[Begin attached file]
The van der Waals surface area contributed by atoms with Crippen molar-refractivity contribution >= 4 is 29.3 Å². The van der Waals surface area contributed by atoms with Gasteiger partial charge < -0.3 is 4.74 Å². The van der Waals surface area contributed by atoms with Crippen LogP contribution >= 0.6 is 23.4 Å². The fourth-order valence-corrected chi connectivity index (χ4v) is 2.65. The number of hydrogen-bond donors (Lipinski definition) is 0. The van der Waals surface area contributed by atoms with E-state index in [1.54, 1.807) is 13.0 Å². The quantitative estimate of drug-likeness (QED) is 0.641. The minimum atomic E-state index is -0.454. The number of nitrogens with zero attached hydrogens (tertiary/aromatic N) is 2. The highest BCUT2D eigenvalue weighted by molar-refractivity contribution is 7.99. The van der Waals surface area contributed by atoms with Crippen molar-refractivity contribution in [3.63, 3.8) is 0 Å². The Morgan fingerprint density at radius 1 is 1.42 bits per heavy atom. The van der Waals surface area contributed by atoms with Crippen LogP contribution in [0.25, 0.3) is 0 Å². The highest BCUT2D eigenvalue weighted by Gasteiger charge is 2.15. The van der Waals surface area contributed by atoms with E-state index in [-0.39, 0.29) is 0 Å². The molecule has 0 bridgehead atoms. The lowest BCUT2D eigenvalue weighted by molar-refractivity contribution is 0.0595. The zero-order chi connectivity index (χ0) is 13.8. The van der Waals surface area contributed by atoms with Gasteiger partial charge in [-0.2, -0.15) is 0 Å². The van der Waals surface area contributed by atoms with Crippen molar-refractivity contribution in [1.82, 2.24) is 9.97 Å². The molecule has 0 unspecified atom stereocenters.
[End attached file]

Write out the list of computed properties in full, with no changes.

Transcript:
The van der Waals surface area contributed by atoms with Crippen molar-refractivity contribution >= 4 is 29.3 Å². The van der Waals surface area contributed by atoms with Gasteiger partial charge < -0.3 is 4.74 Å². The van der Waals surface area contributed by atoms with Crippen LogP contribution >= 0.6 is 23.4 Å². The fourth-order valence-corrected chi connectivity index (χ4v) is 2.65. The number of hydrogen-bond donors (Lipinski definition) is 0. The van der Waals surface area contributed by atoms with E-state index in [1.54, 1.807) is 13.0 Å². The quantitative estimate of drug-likeness (QED) is 0.641. The minimum atomic E-state index is -0.454. The number of nitrogens with zero attached hydrogens (tertiary/aromatic N) is 2. The highest BCUT2D eigenvalue weighted by molar-refractivity contribution is 7.99. The van der Waals surface area contributed by atoms with Crippen molar-refractivity contribution in [3.63, 3.8) is 0 Å². The Morgan fingerprint density at radius 1 is 1.42 bits per heavy atom. The van der Waals surface area contributed by atoms with Crippen LogP contribution in [0.25, 0.3) is 0 Å². The highest BCUT2D eigenvalue weighted by Gasteiger charge is 2.15. The van der Waals surface area contributed by atoms with E-state index in [-0.39, 0.29) is 0 Å². The molecule has 0 bridgehead atoms. The lowest BCUT2D eigenvalue weighted by molar-refractivity contribution is 0.0595. The zero-order chi connectivity index (χ0) is 13.8. The van der Waals surface area contributed by atoms with Gasteiger partial charge in [-0.2, -0.15) is 0 Å². The van der Waals surface area contributed by atoms with Crippen molar-refractivity contribution in [1.82, 2.24) is 9.97 Å². The molecule has 0 unspecified atom stereocenters.